Featuring of course a soundtrack of Sympathy artists, The Treasures of Long Gone John is a sometimes disjointed but always fascinating journey into an eclectic and unique American mind. As an entrepreneur, I would prefer John’s life (and hair) to that of Donald Trump’s anyday.

S’more Entertainment’s American DVD release of The Treasures of Long Gone John also includes a (rather dry) director’s commentary track, a Long Gone John tribute concert, and - best of all - a twenty minute tour of his house and vast collection.

Review by John Harrison/Copyright 2012

Saturday, November 17, 2012


Recent portrait of me, taken by Coreen down Inkerman St (a street in St Kilda noted for its streetwalkers).



The old high school (CBC St. Kilda) as seen from the rear. Was a strange experience going back there last Thursday for the class reunion - great to catch-up with old friends and classmates, sad to see one of them now confined to a wheelchair, surprised to see a couple of them had become cops, surreal to see the teachers now looking anything but the fearsome authority figures they once seemed, and funny to see our old PE (Physical Education) teacher going outside to light-up every 10 minutes (as he said to me when I expressed surprise to see he was now a smoker: "Son, I was just as big a smoker back then. Just because I told you boys not to do it, didn’t mean I couldn’t do it" ).

The tour of the school grounds also produced some mixed emotions. Of course, it felt nowhere near as expansive as it did when you were sixteen. But apart from some changes to the front facade, the addition of a gym, and the rows of books in the library now replaced by rows of computers (sad but hardly unexpected), not a whole lot seemed to have fact, devoid of the life of several hundred rowdy kids, the place seemed dirty and downright archaic in places, giving it an overall sense of cold concrete decay and depression that felt about as warm and inviting as an abandoned nuclear power plant.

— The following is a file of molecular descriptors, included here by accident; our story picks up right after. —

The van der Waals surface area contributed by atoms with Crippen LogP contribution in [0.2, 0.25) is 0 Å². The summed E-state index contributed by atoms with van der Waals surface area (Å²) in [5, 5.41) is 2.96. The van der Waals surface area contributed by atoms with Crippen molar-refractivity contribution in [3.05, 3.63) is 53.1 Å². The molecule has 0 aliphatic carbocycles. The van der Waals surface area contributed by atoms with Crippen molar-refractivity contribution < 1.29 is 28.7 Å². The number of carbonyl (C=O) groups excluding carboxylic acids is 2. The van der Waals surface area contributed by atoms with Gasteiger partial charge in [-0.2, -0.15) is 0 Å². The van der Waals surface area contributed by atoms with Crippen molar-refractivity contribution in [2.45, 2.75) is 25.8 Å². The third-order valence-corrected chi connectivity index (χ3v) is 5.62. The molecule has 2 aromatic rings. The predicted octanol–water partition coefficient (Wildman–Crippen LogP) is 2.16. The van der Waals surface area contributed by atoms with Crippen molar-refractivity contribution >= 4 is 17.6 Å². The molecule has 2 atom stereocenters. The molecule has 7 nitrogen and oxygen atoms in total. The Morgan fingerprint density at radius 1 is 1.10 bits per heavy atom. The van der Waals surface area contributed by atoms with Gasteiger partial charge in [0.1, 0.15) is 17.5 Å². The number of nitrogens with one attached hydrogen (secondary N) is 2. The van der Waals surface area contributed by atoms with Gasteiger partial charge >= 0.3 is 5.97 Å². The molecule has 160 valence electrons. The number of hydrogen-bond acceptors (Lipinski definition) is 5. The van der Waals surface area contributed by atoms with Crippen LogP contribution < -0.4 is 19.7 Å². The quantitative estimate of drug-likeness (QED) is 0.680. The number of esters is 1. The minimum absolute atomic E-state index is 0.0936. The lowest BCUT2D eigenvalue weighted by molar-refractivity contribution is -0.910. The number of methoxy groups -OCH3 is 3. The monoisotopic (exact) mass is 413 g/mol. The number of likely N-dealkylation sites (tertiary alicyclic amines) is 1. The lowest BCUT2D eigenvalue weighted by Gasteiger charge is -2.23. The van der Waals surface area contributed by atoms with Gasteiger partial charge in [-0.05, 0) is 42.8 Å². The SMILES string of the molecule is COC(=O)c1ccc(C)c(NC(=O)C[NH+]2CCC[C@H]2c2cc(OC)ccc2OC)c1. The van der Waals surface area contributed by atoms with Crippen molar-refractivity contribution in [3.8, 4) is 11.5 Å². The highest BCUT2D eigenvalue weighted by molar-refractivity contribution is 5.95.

Saturday, November 10, 2012


Argo easily takes top spot in my list of best movies I have seen this year. Directed by/starring the ever-improving Ben Affleck (Hollywoodland, The Town), Argo tells the recently declassified true story of CIA operative Tony Mendez who attempts to extract six Americans from the US-hating Iran of 1980, using the guise of a Canadian film crew in the country to scout locations for a bad, low-budget sci-fi space film.

 Argo is - first and foremost - an incredibly well-paced and tense thriller, with a genuinely nail-biting climax. It is much more in tone with classic 70s/80s cinema like All the President's Men and Salvador than most current American thrillers. But on another level, Argo also works as a wonderful homage to/satire of the world of low-budget genre filmmaking from the era, when cheap Star Wars rip-offs dominated the drive-ins (Mendez first got the idea for his plan while watching Battle for the Planet of the Apes on TV with his son, and John Goodman appears as legendary make-up artist John Chambers, who won an Oscar for his work on the original Planet of the Apes and acted as a consultant for the CIA on this operation).

Argo might suffer a little in the character development department, but its many great points - which also include some stunning widescreen cinematography and a sountrack of vintage cuts by the Stones, Van Halen and Led Zep - more than compensate.